Even pork makes an appearance, not in the way that you think, but as whipped lard made from pork fat trimmings which is served as an indulgent spread alongside regular butter for the sourdough bread. The pig’s head also shows up in canape form in a snack called Head Cheese, where the meat is brined, slow-cooked and turned into a soft rillette which is coated with sourdough batter and deep fried.
And, in case you’re wondering if any part of the menu is Australian, there’s the Kangaroo Sausage Roll — a delicious spring-roll of brick pastry filled with cured kangaroo and wagyu trimmings, diced and garnished with chives.
Another star on the menu is the trending fish of the moment — the turbot — which has been milked in countless different ways to create everything from a sauce to a broth and a batter. What goes behind creating the melt-in-your-mouth turbot dish is both complex and very time-consuming. After the fillet is aged in the chiller for five days, it’s rolled into shape and slow cooked till perfectly soft and served with a vin jaune sauce made from blended turbot liver. The skin and trimmings, including the guts, are fermented into a fishy garum used to season the vegetables, while the bones are hung and dried for a few more weeks to make an aromatic broth for the dashi tea that’s served on the side. Extending out of this one dish, the turbot skin and fins are further used to create collagen chips served with caviar.
Aged Turbot with Liver Vin Jaune
We must also highlight the succulent vintage sirloin from grass-fed cattle aged at least 60 months old — more than twice the age of regular cattle. Nocente ages the meat till super tender, then grills it over coconut husk charcoal and Japanese Binchotan to retain all its juicy beefy flavours. It’s served with 24-hour barbecued carrots confit in beef fat, dehydrated and rehydrated with beef stock, then lightly charred before serving.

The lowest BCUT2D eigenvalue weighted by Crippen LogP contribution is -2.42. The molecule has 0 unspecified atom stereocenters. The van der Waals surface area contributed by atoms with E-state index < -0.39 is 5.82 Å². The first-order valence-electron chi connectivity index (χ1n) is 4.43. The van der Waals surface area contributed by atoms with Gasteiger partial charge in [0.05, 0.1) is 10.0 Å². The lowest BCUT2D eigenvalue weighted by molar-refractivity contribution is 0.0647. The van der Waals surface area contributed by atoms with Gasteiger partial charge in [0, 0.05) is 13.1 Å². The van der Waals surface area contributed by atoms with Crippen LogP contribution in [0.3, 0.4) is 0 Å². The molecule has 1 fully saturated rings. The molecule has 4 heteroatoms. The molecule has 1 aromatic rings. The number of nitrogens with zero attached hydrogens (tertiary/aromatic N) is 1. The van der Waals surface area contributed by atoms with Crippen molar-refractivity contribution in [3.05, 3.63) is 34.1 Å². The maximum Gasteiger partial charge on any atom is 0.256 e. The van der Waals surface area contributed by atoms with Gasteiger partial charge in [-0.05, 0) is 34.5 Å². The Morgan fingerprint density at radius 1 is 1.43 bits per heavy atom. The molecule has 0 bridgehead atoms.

Dry aged grass-fed vintage sirloin
Salted & Hung desserts are devilishly fun compared to the main courses as they show a lighter and more nostalgic side to Nocente. The apple-heavy dessert, El Toro Orchard, is an ode to his family’s apple orchard which grew three kinds of apples. In this version, he prepared various apple-y treats on a plate from apple pound cake to slow-cooked apple wedges in fermented apple juice, served with a side of clotted cream ice cream and apple kombucha on the side.
El Toro Orchard
For his petit fours, more of Nocente’s Aussie humour come to light with modernised treats from his childhood such as the Golden Yaytime Bon-bons (a nod to Golden Gaytime ice cream), to brown butter financiers called Fairy Bread, and traditional Anzac Biscuit — an old school snack found in every household down under.
The candy cart
To complement minimal waste cooking practices, the team at Salted & Hung do make a conscious effort to recycle, upcycle and upvalue wherever possible. Throughout the kitchen and restaurant, single-usage vessels are banned; so all containers are reusable, while cling wrap, garbage bags, disposable packages have been switched to biodegradable versions. In a collaboration with Pocket Greens, a compost bin has been installed in the kitchen to turn scraps into compost to fertilise plants at the farm.
Aside from repurposing seashells into tableware, Nocente is looking at collaborating with local artists and jewellers to upcycle other possible residual ingredients or convert them into animal feed. He sees his restaurant as a platform to push for mindfulness in the F&B industry. In the future, he plans to hold masterclasses and workshops to engage the local community on the ways sustainable practices have been creatively applied at Salted & Hung.
SALTED & HUNG
12 Purvis St, Singapore 188591
Contact: +65 6358-3130
Lunch: Thursday to Sunday | 12:00pm to 2:30pm
Dinner: Tuesday to Sunday | 6:00pm to 10:30pm